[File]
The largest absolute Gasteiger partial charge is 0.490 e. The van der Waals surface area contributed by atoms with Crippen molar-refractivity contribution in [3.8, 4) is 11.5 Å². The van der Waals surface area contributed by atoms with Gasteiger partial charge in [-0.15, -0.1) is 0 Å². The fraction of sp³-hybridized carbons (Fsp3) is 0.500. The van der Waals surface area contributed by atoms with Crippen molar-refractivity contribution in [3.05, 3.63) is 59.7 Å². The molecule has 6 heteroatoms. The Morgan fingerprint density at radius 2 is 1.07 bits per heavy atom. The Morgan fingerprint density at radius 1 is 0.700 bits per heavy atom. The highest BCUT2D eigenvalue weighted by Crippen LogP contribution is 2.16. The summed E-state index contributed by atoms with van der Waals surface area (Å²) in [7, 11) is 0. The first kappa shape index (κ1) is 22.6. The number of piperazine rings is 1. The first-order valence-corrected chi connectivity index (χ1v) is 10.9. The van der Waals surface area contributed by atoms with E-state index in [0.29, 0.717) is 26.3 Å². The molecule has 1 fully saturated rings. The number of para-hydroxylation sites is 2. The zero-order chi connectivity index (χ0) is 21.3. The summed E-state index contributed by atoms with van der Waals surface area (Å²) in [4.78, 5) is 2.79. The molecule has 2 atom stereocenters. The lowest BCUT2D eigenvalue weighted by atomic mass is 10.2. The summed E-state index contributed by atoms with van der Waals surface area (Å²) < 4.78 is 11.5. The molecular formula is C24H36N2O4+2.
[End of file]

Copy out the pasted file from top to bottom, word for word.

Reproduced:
The largest absolute Gasteiger partial charge is 0.490 e. The van der Waals surface area contributed by atoms with Crippen molar-refractivity contribution in [3.8, 4) is 11.5 Å². The van der Waals surface area contributed by atoms with Gasteiger partial charge in [-0.15, -0.1) is 0 Å². The fraction of sp³-hybridized carbons (Fsp3) is 0.500. The van der Waals surface area contributed by atoms with Crippen molar-refractivity contribution in [3.05, 3.63) is 59.7 Å². The molecule has 6 heteroatoms. The Morgan fingerprint density at radius 2 is 1.07 bits per heavy atom. The Morgan fingerprint density at radius 1 is 0.700 bits per heavy atom. The highest BCUT2D eigenvalue weighted by Crippen LogP contribution is 2.16. The summed E-state index contributed by atoms with van der Waals surface area (Å²) in [7, 11) is 0. The first kappa shape index (κ1) is 22.6. The number of piperazine rings is 1. The first-order valence-corrected chi connectivity index (χ1v) is 10.9. The van der Waals surface area contributed by atoms with E-state index in [0.29, 0.717) is 26.3 Å². The molecule has 1 fully saturated rings. The number of para-hydroxylation sites is 2. The zero-order chi connectivity index (χ0) is 21.3. The summed E-state index contributed by atoms with van der Waals surface area (Å²) in [4.78, 5) is 2.79. The molecule has 2 atom stereocenters. The lowest BCUT2D eigenvalue weighted by atomic mass is 10.2. The summed E-state index contributed by atoms with van der Waals surface area (Å²) < 4.78 is 11.5. The molecular formula is C24H36N2O4+2.